Your Opinion: Government waste and extravagance
Sunday, April 7, 2013
A March 22 Weekly Standard article disclosed Joe Biden’s retinue. In Paris, a one-night stay cost $500,000 for 100 rooms. A second night in London: 136 rooms for $459,330.
Don’t we have embassies in Paris and London with a few extra rooms? Don’t we have guards, secure transportation and communications already there? Just the expense of those two nights could have opened up the White House to visitors for two weeks. Could the cost of the entire trip have kept it open to visitors for a full year? The unending waste and extravagance of this administration might be matched only by the French kings of the House of Bourbon. Louis XIV started it off.
In 1665 a Denmark-Norway written constitution called Kongeloven (“King’s Law”) announced “[the monarch] shall from this day forth be revered and considered the most perfect and supreme person on the Earth by all his subjects, standing above all human laws and having no judge above his person, neither in spiritual or temporal matters, except God alone ...” (The Danish King immediately disbanded the elected Council of the Realm).
In France, the kings emulated the Danish. The absolute monarchies of Louis XIV, XV and XVI lasted for 149 years combined. “The King[s] of France concentrated in his person legislative, executive, and judicial powers. He was the supreme judicial authority. He could condemn men to death without the right of appeal. It was both his duty to punish offenses and stop them from being committed. From his judicial authority followed his power both to make laws and to annul them.” The Institutions of France under the Absolute Monarchy, 1598-2012 V1. Mousnier, R. Chicago: The University of Chicago Press, 1979. Louis XIV (the Sun King) moved his court, partisans, and the entire government to Versailles, a country village south of Paris. The spending spree started and it became a magnificent “castle”: 2,000 acres; 230 acres of gardens, 721,206 square feet of living space with 2,300 rooms, 67 staircases, 6,123 paintings, 2,162 sculptures, and 5,210 pieces of furniture/art objects.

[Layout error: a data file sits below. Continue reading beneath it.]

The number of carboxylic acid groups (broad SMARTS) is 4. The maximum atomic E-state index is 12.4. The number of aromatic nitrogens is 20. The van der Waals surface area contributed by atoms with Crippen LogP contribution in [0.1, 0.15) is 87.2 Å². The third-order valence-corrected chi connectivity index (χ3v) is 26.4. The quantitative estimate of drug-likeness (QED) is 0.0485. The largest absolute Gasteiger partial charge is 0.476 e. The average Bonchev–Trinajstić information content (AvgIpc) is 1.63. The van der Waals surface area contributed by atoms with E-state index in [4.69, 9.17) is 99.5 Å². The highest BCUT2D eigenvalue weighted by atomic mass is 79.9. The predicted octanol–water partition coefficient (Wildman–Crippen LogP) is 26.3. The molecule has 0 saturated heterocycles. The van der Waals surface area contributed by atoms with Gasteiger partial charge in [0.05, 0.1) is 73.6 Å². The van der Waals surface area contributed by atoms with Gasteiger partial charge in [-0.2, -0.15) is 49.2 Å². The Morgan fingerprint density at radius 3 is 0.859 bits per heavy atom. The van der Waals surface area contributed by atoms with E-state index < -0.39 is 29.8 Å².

The French Revolution began in 1789 and in 1793 Louis XVI (The Restorer of French Liberty) was shown the way out. Emperor Napoleon I took control in 1814. The Hall of Mirrors was adorned with gold furniture. The golden furniture is now gone from the museum. Versailles cost the French people 3.1 billion in 2012 dollars.
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